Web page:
Over the summer, I participated in an 11-week Chinese intensive language program in Tianjin, China. My time abroad gave me a unique perspective not only on the mysterious, unfamiliar Oriental society, but also the Western world, particularly America’s place in it. Ironically, it seems that I had to travel to the other side of the globe to recognize what being a native of my home country means in the context of the global community.

Tianjin is the third-largest city in China, with a population of 14 million, and is a short two-and-a-half hour drive from Beijing (only 69 miles, but traffic is horrendous). Because Beijing and Tianjin sit in the same valley, they share the same poor air quality. The sky is almost always gray from smog, giving one the impression that this major metropolitan area is trapped inside a giant iron dome. The vibrant buildings within try to compensate for the lack of natural coloring from the atmosphere.

Despite the listless sky above, the perpetual gloom did little to affect the kindness of the Chinese people we encountered daily. My program consisted of 37 students, most of whom attended the University of Wisconsin, allowing us all to stave off any form of complete cultural immersion because of the buffer of white faces around us. However, the locals did not allow us to forget that we were in the minority. Even in this major city, many of the people had never personally seen white foreigners before. While we were treated a bit like oddities with regular photo requests and stares, there was never any hostility and everyone was polite.

In China, we were regarded with curiosity rather than distaste; locals tried speaking with us in English or slower Chinese, rather than scorning us because we were making communication challenging due to our lack of familiarity with the national language. This is such a different reality than what we find in America, which once took pride in being a safe haven for all peoples. Today xenophobia is unchecked, racism has moved underground (but has bubbled over in Ferguson, Missouri) and despite the lack of a formal national language, Americans take it as a personal offense if an individual is not fluent in English.

Temporarily living in China also thrust the United States into a more positive light for me. The relationships between the people, the government and the media vary greatly between the two countries. We were in China over the 25th anniversary of Tiananmen Square, and none of our program staff so much as acknowledged it, especially around native Chinese people. We even went so far as to ask one of our tutors about it, but she (a native Chinese woman about 20 years old and an undergraduate at the university we took classes through) did not know its significance. Even though censorship in the U.S. does occur, and some important American history events that paint the country in a negative light have been unfairly de-emphasized here, it’s nowhere near as drastic as the complete event obliteration seen in China.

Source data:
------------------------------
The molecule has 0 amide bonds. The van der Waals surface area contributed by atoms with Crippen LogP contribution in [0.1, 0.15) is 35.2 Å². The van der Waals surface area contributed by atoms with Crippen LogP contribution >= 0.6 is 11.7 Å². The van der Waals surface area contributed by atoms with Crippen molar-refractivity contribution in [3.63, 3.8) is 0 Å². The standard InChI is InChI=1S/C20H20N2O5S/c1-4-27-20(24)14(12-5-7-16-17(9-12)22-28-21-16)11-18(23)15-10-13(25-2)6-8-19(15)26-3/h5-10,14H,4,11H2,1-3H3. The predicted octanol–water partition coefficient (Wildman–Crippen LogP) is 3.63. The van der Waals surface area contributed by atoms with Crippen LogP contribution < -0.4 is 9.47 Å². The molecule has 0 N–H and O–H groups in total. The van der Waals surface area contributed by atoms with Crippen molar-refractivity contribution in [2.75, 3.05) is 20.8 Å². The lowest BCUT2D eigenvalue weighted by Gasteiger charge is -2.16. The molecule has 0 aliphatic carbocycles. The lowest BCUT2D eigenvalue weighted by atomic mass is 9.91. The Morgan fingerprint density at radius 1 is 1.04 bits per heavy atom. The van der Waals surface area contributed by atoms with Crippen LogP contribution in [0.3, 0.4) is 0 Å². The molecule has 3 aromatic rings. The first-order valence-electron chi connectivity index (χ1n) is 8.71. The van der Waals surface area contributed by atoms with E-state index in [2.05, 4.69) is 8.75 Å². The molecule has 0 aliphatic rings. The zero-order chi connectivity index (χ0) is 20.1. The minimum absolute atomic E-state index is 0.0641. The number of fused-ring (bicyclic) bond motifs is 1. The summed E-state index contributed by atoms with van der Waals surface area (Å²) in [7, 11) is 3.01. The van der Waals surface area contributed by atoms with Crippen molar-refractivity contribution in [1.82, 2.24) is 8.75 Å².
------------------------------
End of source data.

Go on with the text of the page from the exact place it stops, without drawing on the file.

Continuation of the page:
Furthermore, the U.S. unsurprisingly has the upper hand in other basic freedoms, particularly religious expression. While I had expected religious suppression, and was warned prior to going to China that one can be deported if found practicing, experiencing it was still startling. It was especially jarring due to the prevalence of Buddhism in society; most people are Buddhists, and there are temples everywhere. During orientation in Tianjin prior to the start of class, we received brochures from our university which told us that meeting in groups to talk about religion is illegal. However, there were a few churches and a synagogue within the city, making it seem that these freedoms weren’t actually restricted.

There are many other areas in which China and the U.S. differ, and some in which they are very similar, for example gender inequality. However, what it all really comes down to is that we are just people; we share common fears, desires, loves and goals. And once you understand that, it seems we aren’t so different at all.

Studying abroad has helped me develop a global perspective and challenge the feelings of nationalism and patriotism associated with growing up as a citizen of any country. I not only came to appreciate America more in some areas, but I also became more critical in others. While I retain pride in my home country, I believe it is crucial for everyone to take a step back and see the world as others see it. Only then can we hope to achieve greater international unity in addition to a greater understanding of our own cultures and countries.

Briana Reilly ([email protected]) is a sophomore majoring in journalism and international studies.